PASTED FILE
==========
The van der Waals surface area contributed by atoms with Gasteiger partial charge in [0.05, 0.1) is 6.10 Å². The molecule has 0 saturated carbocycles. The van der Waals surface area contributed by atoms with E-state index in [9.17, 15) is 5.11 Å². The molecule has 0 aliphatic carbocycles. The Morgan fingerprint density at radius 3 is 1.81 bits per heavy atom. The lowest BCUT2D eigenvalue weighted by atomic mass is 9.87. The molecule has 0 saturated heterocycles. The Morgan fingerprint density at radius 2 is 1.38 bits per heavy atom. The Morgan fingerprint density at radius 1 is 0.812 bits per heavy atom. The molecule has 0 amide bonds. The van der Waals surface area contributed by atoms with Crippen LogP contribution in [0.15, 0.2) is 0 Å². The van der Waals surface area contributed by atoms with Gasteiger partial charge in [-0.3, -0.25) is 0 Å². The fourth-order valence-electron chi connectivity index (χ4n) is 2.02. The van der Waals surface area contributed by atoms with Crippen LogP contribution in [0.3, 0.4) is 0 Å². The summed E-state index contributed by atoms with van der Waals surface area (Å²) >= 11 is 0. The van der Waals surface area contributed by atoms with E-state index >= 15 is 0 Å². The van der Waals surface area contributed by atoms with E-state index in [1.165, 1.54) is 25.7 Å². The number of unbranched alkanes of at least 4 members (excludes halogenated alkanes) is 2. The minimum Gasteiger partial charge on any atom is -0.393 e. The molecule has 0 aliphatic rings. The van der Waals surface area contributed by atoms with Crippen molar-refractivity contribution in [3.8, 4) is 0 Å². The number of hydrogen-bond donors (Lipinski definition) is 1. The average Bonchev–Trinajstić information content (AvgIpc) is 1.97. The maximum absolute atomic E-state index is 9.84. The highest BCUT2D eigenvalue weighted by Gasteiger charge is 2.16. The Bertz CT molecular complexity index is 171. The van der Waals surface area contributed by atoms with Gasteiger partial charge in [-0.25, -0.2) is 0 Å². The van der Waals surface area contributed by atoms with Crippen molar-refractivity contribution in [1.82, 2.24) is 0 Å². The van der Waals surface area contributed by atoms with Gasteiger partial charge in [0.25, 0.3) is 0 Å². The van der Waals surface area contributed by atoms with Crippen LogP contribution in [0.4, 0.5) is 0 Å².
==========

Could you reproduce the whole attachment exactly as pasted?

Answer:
The van der Waals surface area contributed by atoms with Gasteiger partial charge in [0.05, 0.1) is 6.10 Å². The molecule has 0 saturated carbocycles. The van der Waals surface area contributed by atoms with E-state index in [9.17, 15) is 5.11 Å². The molecule has 0 aliphatic carbocycles. The Morgan fingerprint density at radius 3 is 1.81 bits per heavy atom. The lowest BCUT2D eigenvalue weighted by atomic mass is 9.87. The molecule has 0 saturated heterocycles. The Morgan fingerprint density at radius 2 is 1.38 bits per heavy atom. The Morgan fingerprint density at radius 1 is 0.812 bits per heavy atom. The molecule has 0 amide bonds. The van der Waals surface area contributed by atoms with Crippen LogP contribution in [0.15, 0.2) is 0 Å². The van der Waals surface area contributed by atoms with Gasteiger partial charge in [-0.3, -0.25) is 0 Å². The fourth-order valence-electron chi connectivity index (χ4n) is 2.02. The van der Waals surface area contributed by atoms with Crippen LogP contribution in [0.3, 0.4) is 0 Å². The summed E-state index contributed by atoms with van der Waals surface area (Å²) >= 11 is 0. The van der Waals surface area contributed by atoms with E-state index >= 15 is 0 Å². The van der Waals surface area contributed by atoms with E-state index in [1.165, 1.54) is 25.7 Å². The number of unbranched alkanes of at least 4 members (excludes halogenated alkanes) is 2. The minimum Gasteiger partial charge on any atom is -0.393 e. The molecule has 0 aliphatic rings. The van der Waals surface area contributed by atoms with Crippen molar-refractivity contribution in [3.8, 4) is 0 Å². The number of hydrogen-bond donors (Lipinski definition) is 1. The average Bonchev–Trinajstić information content (AvgIpc) is 1.97. The maximum absolute atomic E-state index is 9.84. The highest BCUT2D eigenvalue weighted by Gasteiger charge is 2.16. The Bertz CT molecular complexity index is 171. The van der Waals surface area contributed by atoms with Gasteiger partial charge in [-0.25, -0.2) is 0 Å². The van der Waals surface area contributed by atoms with Crippen molar-refractivity contribution in [1.82, 2.24) is 0 Å². The van der Waals surface area contributed by atoms with Gasteiger partial charge in [0.25, 0.3) is 0 Å². The van der Waals surface area contributed by atoms with Crippen LogP contribution in [0.4, 0.5) is 0 Å².